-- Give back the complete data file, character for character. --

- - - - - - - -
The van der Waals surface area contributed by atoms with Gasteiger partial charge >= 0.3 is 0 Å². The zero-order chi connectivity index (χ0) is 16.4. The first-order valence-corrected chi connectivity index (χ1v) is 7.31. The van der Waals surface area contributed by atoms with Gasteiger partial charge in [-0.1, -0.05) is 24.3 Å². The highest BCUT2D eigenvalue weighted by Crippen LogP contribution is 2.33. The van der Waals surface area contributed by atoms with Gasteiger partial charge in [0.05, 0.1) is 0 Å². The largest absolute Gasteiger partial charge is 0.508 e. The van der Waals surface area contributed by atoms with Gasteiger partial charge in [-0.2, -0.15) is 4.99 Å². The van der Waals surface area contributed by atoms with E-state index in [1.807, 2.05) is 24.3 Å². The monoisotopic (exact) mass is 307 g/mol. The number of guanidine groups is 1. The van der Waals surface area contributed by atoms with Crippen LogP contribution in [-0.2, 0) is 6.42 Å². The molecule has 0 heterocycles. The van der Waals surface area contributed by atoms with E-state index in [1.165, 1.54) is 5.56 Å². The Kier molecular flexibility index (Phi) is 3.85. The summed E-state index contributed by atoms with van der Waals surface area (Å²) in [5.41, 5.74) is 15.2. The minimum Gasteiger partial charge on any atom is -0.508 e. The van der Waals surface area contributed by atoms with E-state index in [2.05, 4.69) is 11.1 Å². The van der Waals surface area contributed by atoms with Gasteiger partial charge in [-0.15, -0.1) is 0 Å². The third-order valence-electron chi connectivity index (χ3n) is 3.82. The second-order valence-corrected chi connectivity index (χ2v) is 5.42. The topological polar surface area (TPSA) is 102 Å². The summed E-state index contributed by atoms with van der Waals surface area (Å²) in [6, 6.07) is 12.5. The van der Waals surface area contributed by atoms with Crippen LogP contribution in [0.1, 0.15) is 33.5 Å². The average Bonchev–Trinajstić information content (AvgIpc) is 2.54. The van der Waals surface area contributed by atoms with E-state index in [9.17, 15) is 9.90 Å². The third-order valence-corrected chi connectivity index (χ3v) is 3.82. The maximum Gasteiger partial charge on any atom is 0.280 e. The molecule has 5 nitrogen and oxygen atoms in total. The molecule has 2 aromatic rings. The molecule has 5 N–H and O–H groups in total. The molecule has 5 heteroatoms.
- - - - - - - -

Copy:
The van der Waals surface area contributed by atoms with Gasteiger partial charge >= 0.3 is 0 Å². The zero-order chi connectivity index (χ0) is 16.4. The first-order valence-corrected chi connectivity index (χ1v) is 7.31. The van der Waals surface area contributed by atoms with Gasteiger partial charge in [-0.1, -0.05) is 24.3 Å². The highest BCUT2D eigenvalue weighted by Crippen LogP contribution is 2.33. The van der Waals surface area contributed by atoms with Gasteiger partial charge in [0.05, 0.1) is 0 Å². The largest absolute Gasteiger partial charge is 0.508 e. The van der Waals surface area contributed by atoms with Gasteiger partial charge in [-0.2, -0.15) is 4.99 Å². The van der Waals surface area contributed by atoms with E-state index in [1.807, 2.05) is 24.3 Å². The monoisotopic (exact) mass is 307 g/mol. The number of guanidine groups is 1. The van der Waals surface area contributed by atoms with Crippen LogP contribution in [-0.2, 0) is 6.42 Å². The molecule has 0 heterocycles. The van der Waals surface area contributed by atoms with E-state index in [1.165, 1.54) is 5.56 Å². The Kier molecular flexibility index (Phi) is 3.85. The summed E-state index contributed by atoms with van der Waals surface area (Å²) in [5.41, 5.74) is 15.2. The minimum Gasteiger partial charge on any atom is -0.508 e. The van der Waals surface area contributed by atoms with E-state index in [2.05, 4.69) is 11.1 Å². The van der Waals surface area contributed by atoms with Gasteiger partial charge in [-0.15, -0.1) is 0 Å². The third-order valence-electron chi connectivity index (χ3n) is 3.82. The second-order valence-corrected chi connectivity index (χ2v) is 5.42. The topological polar surface area (TPSA) is 102 Å². The summed E-state index contributed by atoms with van der Waals surface area (Å²) in [6, 6.07) is 12.5. The van der Waals surface area contributed by atoms with Crippen LogP contribution in [0.1, 0.15) is 33.5 Å². The average Bonchev–Trinajstić information content (AvgIpc) is 2.54. The van der Waals surface area contributed by atoms with E-state index in [9.17, 15) is 9.90 Å². The third-order valence-corrected chi connectivity index (χ3v) is 3.82. The maximum Gasteiger partial charge on any atom is 0.280 e. The molecule has 5 nitrogen and oxygen atoms in total. The molecule has 2 aromatic rings. The molecule has 5 N–H and O–H groups in total. The molecule has 5 heteroatoms.